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Friday, June 15, 2012

What Would Regis Do?

I had a weird and funny dream last night that Regis called to say how much he loves our blog. What was Regis Philbin doing in my dream?

Could the connection be that Regis recently retired and now my employer is offering an early retirement program and inconceivably, somewhere between rewriting my novels, prepping for my first ALS bike ride, and contemplating long board lessons, I grew old enough to qualify!

As a teen, I was fixated on my age, impatient to turn 16, then 18, then 21. Still single in my mid-twenties, I was constantly aware that the clock was ticking and I was behind schedule—unmarried, childless, renting instead of owning, trying on careers.

In my late twenties, I found my professional niche in Human Resources, fell in love and married Jim, and stopped measuring life’s progress chronologically. That is until a little over a year ago, when someone mentioned a retirement investing option, but you had to be 59 ½ to qualify. My immediate reaction was, “Well forget that, I am way too young.” 

And then it hit me— 59 ½ was only 3 months away!

I close my eyes and see the timid 18 year old who quit nursing school because no matter what I did, I could not take away a burn patient’s pain, the adventurous 20 year old who quit a promising job at the telephone company. Yep, back then there was only one—and I quit Bell Telephone not just once but twice—the first time to backpack through Europe and the second time to spend the summer at the shore. I can still see my Uncle Yatch’s bewildered expression when he said, “No one quits the phone company! They have the best pension plan.” Pension Plan?  I am not sure I even knew what that meant. I was 21, who cared?

The years rolled by —years filled with love and family and friends and losses and job changes and memories and achievements and lessons learned. So here I am at 60, qualifying for early retirement, yet in my heart and head most days I am still that tentative and inquisitive young girl.

Years ago, a co-worker named Mary Mac Donald gave me advice that has guided many decisions in my life, “You don’t need to make every decision as if it is for the rest of your life. You can always change your mind.”

I have quit jobs before, but the decision to stay or early retire feels like the exception to Mary’s rule.

So, what would Regis do?

Do you have any sage advice?


  1. They say that a 60 year old still knows what it is like to be 21 but a 21 year old will never know what it is like to be 60! That's my sage words for you. From a 59 and 5 month old already retired friend.

  2. Chris BradyJune 15, 2012

    Carol: You must be prescient. I was talking to a friend who has this option just last night. We were both fantasizing how great it could be (if we had health insurance coverage to bridge to Medicare). I like Mary Mac's advice a lot. There may be no "un-do" button in life, but new options always find their way into our lives. I know you love your job. That might make it hard to say yes to retirement. Any option to just slow down some -- maybe work 20 hours a week?

    That would be my dream.


    1. I do love my job and the work I do and like you Chris, I rarely think of retirement as not working at all, just working much less.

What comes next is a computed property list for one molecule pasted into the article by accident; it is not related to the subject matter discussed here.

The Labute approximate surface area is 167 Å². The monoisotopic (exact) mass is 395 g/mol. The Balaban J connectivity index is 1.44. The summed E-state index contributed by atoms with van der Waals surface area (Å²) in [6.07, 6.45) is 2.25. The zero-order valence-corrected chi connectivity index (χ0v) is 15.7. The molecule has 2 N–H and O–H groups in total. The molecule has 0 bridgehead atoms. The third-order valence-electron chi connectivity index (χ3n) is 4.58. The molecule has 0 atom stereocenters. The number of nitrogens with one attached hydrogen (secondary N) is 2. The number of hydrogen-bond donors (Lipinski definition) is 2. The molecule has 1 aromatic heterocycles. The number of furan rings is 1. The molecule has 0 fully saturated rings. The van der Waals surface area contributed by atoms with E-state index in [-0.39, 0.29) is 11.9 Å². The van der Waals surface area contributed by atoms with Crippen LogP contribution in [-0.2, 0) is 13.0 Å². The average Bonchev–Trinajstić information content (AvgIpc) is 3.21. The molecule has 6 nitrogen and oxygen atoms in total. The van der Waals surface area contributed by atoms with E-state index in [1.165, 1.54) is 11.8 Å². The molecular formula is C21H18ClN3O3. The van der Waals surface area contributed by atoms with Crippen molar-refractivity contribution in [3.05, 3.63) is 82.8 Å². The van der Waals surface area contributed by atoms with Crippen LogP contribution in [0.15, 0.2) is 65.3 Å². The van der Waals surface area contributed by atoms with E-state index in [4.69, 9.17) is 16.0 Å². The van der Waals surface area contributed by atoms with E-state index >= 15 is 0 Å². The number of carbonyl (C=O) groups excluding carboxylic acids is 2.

we will see what the near future holds

    2. Retired folks tell me I'll know when I'm ready. Probing????
      What else do you want to accomplish at work and how long will it take?
      Can you plant this seed and watch someone else accomplish it?
      Are you now in the business of "legacy making? " I switched into this gear about a year ago with specific goals to achieve and/or set in motion before I leave.
      Leaving a wonderful job is a tough decision.
      Another question...
      Is the job getting in the way of what you want to do now or how you want to live your life?
      You will make the best decision for you, Carol!

    3. Ah Ro, just like a good coach to ask powerful questions like:
      What else do you want to accomplish at work and how long will it take?
      I am involsed in new projects right now that I would like to see through but - really I have accomplished all that I ever wanted to and more than I imagined I could in my career.

  3. Instead of retirement, think of it as a graduation. You've given many years to this job, now, maybe, it's time to move on to something else. Transitions always bring apprehension, but they all bring opportunity and excitement.

    1. Hi Peggy, I like the idea of graduation, that I am completing one thing and moving on to the next adventure.

  4. Hi Carol,
    I wish I had great words of wisdom or advice, but I don't have any. From the people I know who have retired, many of them lead busier, more fulfilling lives after retirement. Good luck with your decision!

  5. AnonymousJune 18, 2012

    Hi Carol
    This seems to be a recurring theme lately - at least the part about the speed of time passing and pondering how to spend the time that remains. I was a bit startled the other day when I read an article about aging gracefully and realized that the women in the article were all at least five years younger than me. :-)
    Do you know whether this is a one-time offer or if the subject might be revisited at a later time??

  6. I heard a 21 year old at work today complaining that he felt old. I told him I was disgusted and left the room. These things are all relative I suppose. I retired from a career at 32, so I am all for early retirement. More time to write, to play, to dream. Yes, yes and yes!

  7. Hi Rachel, it is a first for my employer and they are carefully saying it may not be offered again so I have to look at it as a one-time offer.

    Julie and others, thanks for reminding me this is retiring from THIS job/emplorer, not necessarily from the world of work. I love that it may open doors to working smarter (and less :) )